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April 2024

Advancing Business Ethics Education: Bridging Well-being Literacy and Ethical Decision Making

Le (Nancy) An   le.an2@rmit.edu.au

Business ethics has become a pivotal focus within AACSB, urging business schools to equip students with robust ethical decision-making skills. Unfortunately, current ethics education falls short, leaving managers dissatisfied with the ethics proficiency of graduating students, and real-world ethical scandals involving business school alumni.

Ethical dilemmas frequently pose significant well-being challenges for individuals facing them. Emotional turmoil, moral distress, and the weight of ethical decisions can profoundly impact one’s well-being. While the current philosophy in ethics education tend to focus on rational aspects of human being, using rule based or rational tools in ethical decision making, we contend that individuals’ Well-being Literacy (including capabilities to be aware of their well-being status and to use language to proactively manage well-being) can facilitate ethical decision-making.

My research immerses students in simulated workplace ethical dilemmas, revealing their stress and uncertainty. Many students lack confidence to resist unethical pressures from boss, opting to follow peers, yet struggle with discomfort. Negative feelings signal reflection, driving proactive action to seek help and resources. This process, showcasing Well-being Literacy, ultimately aids some students in making ethical decisions, highlighting the critical role of Well-being Literacy in ethical decision-making.

Inquiry: How can we collectively foster Well-being Literacy to enhance ethical decision-making in business education?

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1 month ago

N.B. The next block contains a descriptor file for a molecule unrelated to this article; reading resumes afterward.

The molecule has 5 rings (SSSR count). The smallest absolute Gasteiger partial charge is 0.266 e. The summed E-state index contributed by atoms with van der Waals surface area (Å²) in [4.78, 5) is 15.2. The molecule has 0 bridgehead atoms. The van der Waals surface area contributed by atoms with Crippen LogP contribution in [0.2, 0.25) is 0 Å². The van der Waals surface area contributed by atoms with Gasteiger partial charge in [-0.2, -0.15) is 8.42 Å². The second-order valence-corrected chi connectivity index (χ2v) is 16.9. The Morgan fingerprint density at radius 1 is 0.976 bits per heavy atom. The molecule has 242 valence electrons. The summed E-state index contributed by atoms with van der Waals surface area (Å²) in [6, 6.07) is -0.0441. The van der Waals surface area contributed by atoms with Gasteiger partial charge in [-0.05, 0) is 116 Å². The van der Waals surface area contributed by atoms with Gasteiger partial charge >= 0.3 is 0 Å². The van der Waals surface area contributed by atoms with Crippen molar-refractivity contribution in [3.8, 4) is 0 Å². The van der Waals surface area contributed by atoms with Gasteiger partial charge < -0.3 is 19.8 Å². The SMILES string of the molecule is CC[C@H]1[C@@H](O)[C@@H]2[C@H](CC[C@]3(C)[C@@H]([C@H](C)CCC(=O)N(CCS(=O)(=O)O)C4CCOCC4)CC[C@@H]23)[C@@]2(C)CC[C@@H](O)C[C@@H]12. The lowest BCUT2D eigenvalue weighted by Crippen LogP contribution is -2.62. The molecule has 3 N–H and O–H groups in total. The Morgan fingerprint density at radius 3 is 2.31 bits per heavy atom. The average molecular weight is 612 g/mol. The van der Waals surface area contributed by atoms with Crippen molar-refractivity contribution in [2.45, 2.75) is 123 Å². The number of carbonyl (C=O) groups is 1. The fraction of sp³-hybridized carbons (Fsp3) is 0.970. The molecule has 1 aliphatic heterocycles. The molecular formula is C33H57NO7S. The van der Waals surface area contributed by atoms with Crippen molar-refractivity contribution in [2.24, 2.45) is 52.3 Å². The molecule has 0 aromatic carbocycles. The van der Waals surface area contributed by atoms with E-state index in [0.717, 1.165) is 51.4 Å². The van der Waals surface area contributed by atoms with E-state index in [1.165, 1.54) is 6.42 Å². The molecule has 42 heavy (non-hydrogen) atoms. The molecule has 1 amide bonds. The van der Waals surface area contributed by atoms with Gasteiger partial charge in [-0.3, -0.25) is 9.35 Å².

Hi Zairul, Thank you for sharing the findings of your PhD project with the ABEN community today. 
 Your project on modern slavery is very meaningful and has a high practical impact. The project design is also impressive. I look forward to inviting you again to share the project’s developments.

Past Posts



March 2024

Modern Slavery is closer than you think

by Zairul Nurshazana Zainuddin

In Australia, about 41,000 people live under modern slavery conditions. Modern slavery means someone forces another to work, controls them with threats or financially manipulates them. This scenario includes human trafficking, forced marriage, forced labour, debt bondage, and the worst forms of child labour. According to Walkfree (2023), there are 49.6 million people exposed to slavery-related conditions globally, with 27.6 million victims engaged in corporate supply chains as forced labour.

To combat modern slavery, the Australian government enacted the Commonwealth Modern Slavery Act 2018,Read More

Oct 2023

Sustainable Mobility Practices for a Carbon-Neutral Society

by Poornima Gayathree

Massive carbon emissions from exploiting natural resources have made climate changes and natural disasters inevitable. Statistics show that amidst actions taken to reduce greenhouse gas emissions that aim at bringing down global temperature well below 1.5 degrees Celsius as agreed by the Paris Agreement, at this rate, global temperature will rise above 2.7 degrees (IPCC, 2023). The strategies for reducing Greenhouse Gas emissions have become the primary aim of Australia as the country has committed to becoming carbon neutral by 2050. Read More

July 2023

Recycle and reuse your garment waste for a sustainable future for Australia

by Esther Rotimi

Australia’s fashion industry must tackle high rates of garment consumption that contribute to post-consumer textile waste, harming the environment. My study showed that consumers can manage textile waste sustainably by recycling and reusing their end-of-life garments.

I used the theory of planned behaviour (attitude, subjective norms, perceived behavioural control) and various factors such as general recycling behaviour, self-identity, quality consciousness (for reuse only),Read More

March 2023

Participative Inquiry into Systemic Corruption

by Sophia Montgomery

My project uses participative inquiry incorporating the technique of poetic interpretation to understand and represent the veiled essence of systemic corruption, using two Royal Commissions for my case studies.  In this poem, I create an allegory to unravel the forces behind a bank’s treatment of business owners in the name of Financial Stability. Read More

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